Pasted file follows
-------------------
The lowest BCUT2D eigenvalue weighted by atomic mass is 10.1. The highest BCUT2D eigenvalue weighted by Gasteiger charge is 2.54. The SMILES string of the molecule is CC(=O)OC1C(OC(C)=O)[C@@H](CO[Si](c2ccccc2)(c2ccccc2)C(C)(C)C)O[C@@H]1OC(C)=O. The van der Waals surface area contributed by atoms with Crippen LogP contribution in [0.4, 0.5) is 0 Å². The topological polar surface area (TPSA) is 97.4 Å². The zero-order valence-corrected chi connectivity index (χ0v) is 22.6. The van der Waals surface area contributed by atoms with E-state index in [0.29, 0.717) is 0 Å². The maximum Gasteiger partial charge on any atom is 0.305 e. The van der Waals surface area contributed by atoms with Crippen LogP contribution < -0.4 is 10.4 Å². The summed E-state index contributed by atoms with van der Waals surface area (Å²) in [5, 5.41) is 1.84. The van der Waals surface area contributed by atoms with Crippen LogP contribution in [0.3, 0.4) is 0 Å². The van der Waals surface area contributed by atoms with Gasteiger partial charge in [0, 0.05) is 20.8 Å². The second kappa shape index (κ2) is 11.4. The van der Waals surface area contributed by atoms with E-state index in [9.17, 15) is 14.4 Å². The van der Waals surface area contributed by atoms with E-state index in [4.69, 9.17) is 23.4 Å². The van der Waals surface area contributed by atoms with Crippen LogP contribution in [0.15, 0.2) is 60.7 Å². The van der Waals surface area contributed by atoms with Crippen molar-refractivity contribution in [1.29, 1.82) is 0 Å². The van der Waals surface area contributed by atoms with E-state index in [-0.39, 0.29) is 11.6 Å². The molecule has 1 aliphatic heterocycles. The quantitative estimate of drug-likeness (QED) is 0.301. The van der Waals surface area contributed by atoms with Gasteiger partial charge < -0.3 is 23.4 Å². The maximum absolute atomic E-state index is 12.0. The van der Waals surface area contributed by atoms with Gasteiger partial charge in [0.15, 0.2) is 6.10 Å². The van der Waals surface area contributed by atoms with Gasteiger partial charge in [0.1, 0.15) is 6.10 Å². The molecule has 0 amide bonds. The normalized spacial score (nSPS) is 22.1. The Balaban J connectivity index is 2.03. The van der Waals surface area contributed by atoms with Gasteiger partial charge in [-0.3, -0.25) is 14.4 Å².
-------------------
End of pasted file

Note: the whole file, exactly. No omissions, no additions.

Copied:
The lowest BCUT2D eigenvalue weighted by atomic mass is 10.1. The highest BCUT2D eigenvalue weighted by Gasteiger charge is 2.54. The SMILES string of the molecule is CC(=O)OC1C(OC(C)=O)[C@@H](CO[Si](c2ccccc2)(c2ccccc2)C(C)(C)C)O[C@@H]1OC(C)=O. The van der Waals surface area contributed by atoms with Crippen LogP contribution in [0.4, 0.5) is 0 Å². The topological polar surface area (TPSA) is 97.4 Å². The zero-order valence-corrected chi connectivity index (χ0v) is 22.6. The van der Waals surface area contributed by atoms with E-state index in [0.29, 0.717) is 0 Å². The maximum Gasteiger partial charge on any atom is 0.305 e. The van der Waals surface area contributed by atoms with Crippen LogP contribution < -0.4 is 10.4 Å². The summed E-state index contributed by atoms with van der Waals surface area (Å²) in [5, 5.41) is 1.84. The van der Waals surface area contributed by atoms with Crippen LogP contribution in [0.3, 0.4) is 0 Å². The van der Waals surface area contributed by atoms with Gasteiger partial charge in [0, 0.05) is 20.8 Å². The second kappa shape index (κ2) is 11.4. The van der Waals surface area contributed by atoms with E-state index in [9.17, 15) is 14.4 Å². The van der Waals surface area contributed by atoms with E-state index in [4.69, 9.17) is 23.4 Å². The van der Waals surface area contributed by atoms with Crippen LogP contribution in [0.15, 0.2) is 60.7 Å². The van der Waals surface area contributed by atoms with Crippen molar-refractivity contribution in [1.29, 1.82) is 0 Å². The van der Waals surface area contributed by atoms with E-state index in [-0.39, 0.29) is 11.6 Å². The molecule has 1 aliphatic heterocycles. The quantitative estimate of drug-likeness (QED) is 0.301. The van der Waals surface area contributed by atoms with Gasteiger partial charge < -0.3 is 23.4 Å². The maximum absolute atomic E-state index is 12.0. The van der Waals surface area contributed by atoms with Gasteiger partial charge in [0.15, 0.2) is 6.10 Å². The van der Waals surface area contributed by atoms with Gasteiger partial charge in [0.1, 0.15) is 6.10 Å². The molecule has 0 amide bonds. The normalized spacial score (nSPS) is 22.1. The Balaban J connectivity index is 2.03. The van der Waals surface area contributed by atoms with Gasteiger partial charge in [-0.3, -0.25) is 14.4 Å².